I am trying to prove the following statement:

Let $(X,\mathcal A)$ be a measure space s.t. the $\sigma$-algebra $\mathcal A$ is finite, then there exists a unique minimal finite partition $\mathcal P=\{P_1,\dots,P_n\}$ of $X$ s.t. $\sigma(\mathcal P)=\mathcal A$ and for all $A\in\mathcal A$ holds $$(*)\qquad A\cap P_k\in\{\emptyset,P_k\}.$$

Here's what I have so far:

Let $\mathcal A=\{\emptyset,X,A_1,\dots,A_m\}$, where $A_i$ are the nontrivial elements of the algebra (assume $m>0$, there is nothing to prove for $\mathcal A=\{\emptyset, X\}$), then $\bigcup_iA_i=X$ (otherwise $\left(\bigcup_iA_i\right)^c=A_j$ for some $j$, which is a contradiction). Disjointise the $A_i$ and get $B_i\in\mathcal A$ s.t. $\bigcup_iB_i=X$ and $B_i\cap B_j=\emptyset$ for $i\neq j$ (standard measure theoretic trick). Each $B_i$ is either empty or equal to $A_{k_i}$ for some $k_i$, so discard the empty ones and get $P_j:=A_{k_j},1\leq j\leq n$, which parition $X$. For $A\in\mathcal P$ the condition (*) is trivial [for $A\in\mathcal A$ arbitrary I'm having trouble showing this]. Now, assuming (*), we get for an arbitrary $A\in\mathcal A$: $$A=A\cap X=\bigcup_jA\cap P_j=\bigcup_kP_k,$$ so $A\in\sigma(\mathcal P)$ and therefore $\mathcal A=\sigma(\mathcal P)$.

I'm having trouble showing that the partition I get this way is both unique and minimal and that it has property (*). Any tips on how to proceed?

Also, if $\mathcal A,\mathcal P$ are as above, would it be correct to say that $|\mathcal A|=2^{|\mathcal P|}$? It seems plausible to me that intersection and complementation in this situation do not produce anything other than (disjoint) unions of elements of $\mathcal P$, so the number of elements of $\mathcal A$ should be given by the number of subsets of $\mathcal P$ (each subset $\{P_{k_1},\dots,P_{k_n}\}$ determines the element $\bigcup_iP_{k_i}$ of $\mathcal A$). In particular, the cardinality of a finite $\sigma$-algebra is always a power of $2$. Would this be a correct argument?

  • 1
    $\begingroup$ Try to assign to each sequence $s$ in $\{0,1\}^m$ the element $\bigcap_{i=1}^m A_i^{(s_i)}$ where $A^{(0)}=A^\complement$ and $A^{(1)} = A$ for any subset $A$ of $X$. These are disjoint for distinct sequences... $\endgroup$ Commented Oct 21, 2021 at 21:05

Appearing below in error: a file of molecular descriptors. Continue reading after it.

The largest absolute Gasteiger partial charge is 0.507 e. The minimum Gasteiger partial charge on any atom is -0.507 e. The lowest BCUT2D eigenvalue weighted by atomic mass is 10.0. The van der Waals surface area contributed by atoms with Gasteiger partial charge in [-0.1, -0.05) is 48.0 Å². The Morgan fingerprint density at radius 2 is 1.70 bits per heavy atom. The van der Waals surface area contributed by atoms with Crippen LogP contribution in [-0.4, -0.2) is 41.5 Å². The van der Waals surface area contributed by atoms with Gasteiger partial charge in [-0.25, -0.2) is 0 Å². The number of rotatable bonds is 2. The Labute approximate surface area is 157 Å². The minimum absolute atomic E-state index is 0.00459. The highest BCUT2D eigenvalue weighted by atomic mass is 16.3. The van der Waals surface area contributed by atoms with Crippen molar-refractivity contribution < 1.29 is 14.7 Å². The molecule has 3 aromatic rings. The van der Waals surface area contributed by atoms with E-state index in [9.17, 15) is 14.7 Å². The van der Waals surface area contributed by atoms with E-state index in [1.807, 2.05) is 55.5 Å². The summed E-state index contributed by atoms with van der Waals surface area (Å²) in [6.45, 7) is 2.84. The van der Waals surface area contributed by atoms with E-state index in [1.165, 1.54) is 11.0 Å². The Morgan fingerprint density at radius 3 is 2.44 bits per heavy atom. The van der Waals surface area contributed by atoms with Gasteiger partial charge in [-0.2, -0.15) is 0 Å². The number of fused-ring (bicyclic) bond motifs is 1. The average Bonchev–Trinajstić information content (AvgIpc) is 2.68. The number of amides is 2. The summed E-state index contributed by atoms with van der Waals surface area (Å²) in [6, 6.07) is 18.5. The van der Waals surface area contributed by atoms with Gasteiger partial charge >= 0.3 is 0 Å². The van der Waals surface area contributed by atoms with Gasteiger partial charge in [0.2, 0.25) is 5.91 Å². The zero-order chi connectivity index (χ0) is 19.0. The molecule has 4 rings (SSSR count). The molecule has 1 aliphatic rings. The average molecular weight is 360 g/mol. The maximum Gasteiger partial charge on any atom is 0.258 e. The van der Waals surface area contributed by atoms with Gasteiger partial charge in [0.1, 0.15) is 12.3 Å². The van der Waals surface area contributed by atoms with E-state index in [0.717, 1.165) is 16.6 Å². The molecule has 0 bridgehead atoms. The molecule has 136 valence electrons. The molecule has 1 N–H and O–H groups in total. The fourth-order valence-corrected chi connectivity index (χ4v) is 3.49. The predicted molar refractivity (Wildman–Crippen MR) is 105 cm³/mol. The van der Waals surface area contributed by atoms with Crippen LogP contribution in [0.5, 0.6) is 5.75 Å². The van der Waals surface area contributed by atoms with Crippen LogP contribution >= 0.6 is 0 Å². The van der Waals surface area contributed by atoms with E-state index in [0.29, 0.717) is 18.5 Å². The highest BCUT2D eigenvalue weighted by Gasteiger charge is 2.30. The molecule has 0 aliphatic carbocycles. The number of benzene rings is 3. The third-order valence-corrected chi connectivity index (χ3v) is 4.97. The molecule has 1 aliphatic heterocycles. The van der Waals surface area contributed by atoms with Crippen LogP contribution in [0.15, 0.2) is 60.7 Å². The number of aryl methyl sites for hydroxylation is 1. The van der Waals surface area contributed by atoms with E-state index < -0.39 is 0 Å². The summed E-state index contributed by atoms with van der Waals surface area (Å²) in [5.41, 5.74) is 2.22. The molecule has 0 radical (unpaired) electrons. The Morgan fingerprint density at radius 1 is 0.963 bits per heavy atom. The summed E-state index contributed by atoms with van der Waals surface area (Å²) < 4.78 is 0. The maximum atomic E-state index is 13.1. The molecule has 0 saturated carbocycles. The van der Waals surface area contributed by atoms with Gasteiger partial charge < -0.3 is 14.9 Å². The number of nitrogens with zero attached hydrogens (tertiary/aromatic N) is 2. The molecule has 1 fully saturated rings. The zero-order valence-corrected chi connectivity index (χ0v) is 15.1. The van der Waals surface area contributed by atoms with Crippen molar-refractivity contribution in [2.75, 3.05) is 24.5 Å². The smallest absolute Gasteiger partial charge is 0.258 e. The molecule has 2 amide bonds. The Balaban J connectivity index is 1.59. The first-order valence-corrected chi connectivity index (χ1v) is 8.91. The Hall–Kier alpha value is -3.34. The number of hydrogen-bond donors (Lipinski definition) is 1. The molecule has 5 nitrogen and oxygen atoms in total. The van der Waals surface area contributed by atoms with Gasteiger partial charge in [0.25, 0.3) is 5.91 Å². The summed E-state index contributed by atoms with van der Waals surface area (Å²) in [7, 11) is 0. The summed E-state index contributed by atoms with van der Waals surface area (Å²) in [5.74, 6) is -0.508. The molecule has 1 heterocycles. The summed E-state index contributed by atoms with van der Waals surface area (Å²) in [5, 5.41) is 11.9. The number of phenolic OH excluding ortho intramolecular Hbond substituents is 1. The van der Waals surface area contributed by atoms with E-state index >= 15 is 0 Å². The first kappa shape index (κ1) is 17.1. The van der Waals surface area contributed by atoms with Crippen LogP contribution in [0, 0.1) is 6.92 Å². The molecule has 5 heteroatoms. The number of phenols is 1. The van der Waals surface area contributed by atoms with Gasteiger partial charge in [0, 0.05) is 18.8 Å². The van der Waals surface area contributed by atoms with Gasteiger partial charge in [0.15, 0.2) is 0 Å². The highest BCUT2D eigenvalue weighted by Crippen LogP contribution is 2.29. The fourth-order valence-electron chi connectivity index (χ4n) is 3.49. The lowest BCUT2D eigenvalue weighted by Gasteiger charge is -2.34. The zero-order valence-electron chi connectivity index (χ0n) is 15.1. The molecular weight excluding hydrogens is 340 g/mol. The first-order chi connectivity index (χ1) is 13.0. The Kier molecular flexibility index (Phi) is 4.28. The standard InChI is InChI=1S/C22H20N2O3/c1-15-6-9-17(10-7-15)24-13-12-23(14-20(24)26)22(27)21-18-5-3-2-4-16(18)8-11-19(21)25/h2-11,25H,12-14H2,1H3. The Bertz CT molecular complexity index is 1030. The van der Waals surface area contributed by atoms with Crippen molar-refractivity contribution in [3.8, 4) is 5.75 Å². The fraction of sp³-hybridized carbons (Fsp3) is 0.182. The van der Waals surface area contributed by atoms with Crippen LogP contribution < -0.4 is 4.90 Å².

• 1
    $\begingroup$ The second part is fine, $|\mathcal A|=2^{|\mathcal P|}$. For the first part, rather consider all the minimal nonempty elements of $\mathcal A$. $\endgroup$
    – Berci
    Commented Oct 21, 2021 at 21:07
  • $\begingroup$ @HennoBrandsma your approach yields a partition with the desired property, but I am yet unsure how to prove minimality and uniqueness. $\endgroup$ Commented Oct 21, 2021 at 21:30
  • $\begingroup$ minimality is clear (assuming we enumerated all non-unit elements). Unicity less so. $\endgroup$ Commented Oct 21, 2021 at 21:31

1 Answer 1


Since $\mathcal A$ is finite, it has minimal nonempty elements $P_i$ (with respect to inclusion): if a nonempty set in $\mathcal A$ is not minimal, it contains strictly smaller element of $\mathcal A$, and so on, but because $\mathcal A$ is finite, this procedure must stop (after at most $|\mathcal A|-1$ steps).

Observe that for any $x\in X$ there's a (unique) minimal element $P_i$ of $\mathcal A$ that contains $x$: in the above procedure, starting with $X$, because of closedness under set difference, we can always choose a smaller element which still contains $x$.
Or, put another way, $\bigcap\{A\in\mathcal A:x\in A\}$ is minimal.

Consequently, for any $A\in\mathcal A$ we have $$A=\bigcup\{P_i:P_i\subseteq A\}\,.$$


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